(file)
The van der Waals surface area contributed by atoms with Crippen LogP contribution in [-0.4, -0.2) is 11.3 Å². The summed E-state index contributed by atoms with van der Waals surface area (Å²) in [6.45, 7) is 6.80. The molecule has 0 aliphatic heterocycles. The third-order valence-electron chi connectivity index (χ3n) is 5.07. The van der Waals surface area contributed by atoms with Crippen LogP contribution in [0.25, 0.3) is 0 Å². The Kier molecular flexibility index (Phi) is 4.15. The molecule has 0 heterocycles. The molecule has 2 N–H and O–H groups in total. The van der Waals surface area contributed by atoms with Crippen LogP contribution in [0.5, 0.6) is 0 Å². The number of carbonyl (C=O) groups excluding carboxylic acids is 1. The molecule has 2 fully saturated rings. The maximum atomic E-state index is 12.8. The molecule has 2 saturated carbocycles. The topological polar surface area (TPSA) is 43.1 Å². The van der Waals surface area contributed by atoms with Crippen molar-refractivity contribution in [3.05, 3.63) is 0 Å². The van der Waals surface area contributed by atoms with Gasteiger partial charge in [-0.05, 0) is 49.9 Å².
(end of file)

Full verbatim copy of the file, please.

The van der Waals surface area contributed by atoms with Crippen LogP contribution in [-0.4, -0.2) is 11.3 Å². The summed E-state index contributed by atoms with van der Waals surface area (Å²) in [6.45, 7) is 6.80. The molecule has 0 aliphatic heterocycles. The third-order valence-electron chi connectivity index (χ3n) is 5.07. The van der Waals surface area contributed by atoms with Crippen LogP contribution in [0.25, 0.3) is 0 Å². The Kier molecular flexibility index (Phi) is 4.15. The molecule has 0 heterocycles. The molecule has 2 N–H and O–H groups in total. The van der Waals surface area contributed by atoms with Crippen LogP contribution in [0.5, 0.6) is 0 Å². The number of carbonyl (C=O) groups excluding carboxylic acids is 1. The molecule has 2 fully saturated rings. The maximum atomic E-state index is 12.8. The molecule has 2 saturated carbocycles. The topological polar surface area (TPSA) is 43.1 Å². The van der Waals surface area contributed by atoms with Crippen molar-refractivity contribution in [3.05, 3.63) is 0 Å². The van der Waals surface area contributed by atoms with Gasteiger partial charge in [-0.05, 0) is 49.9 Å².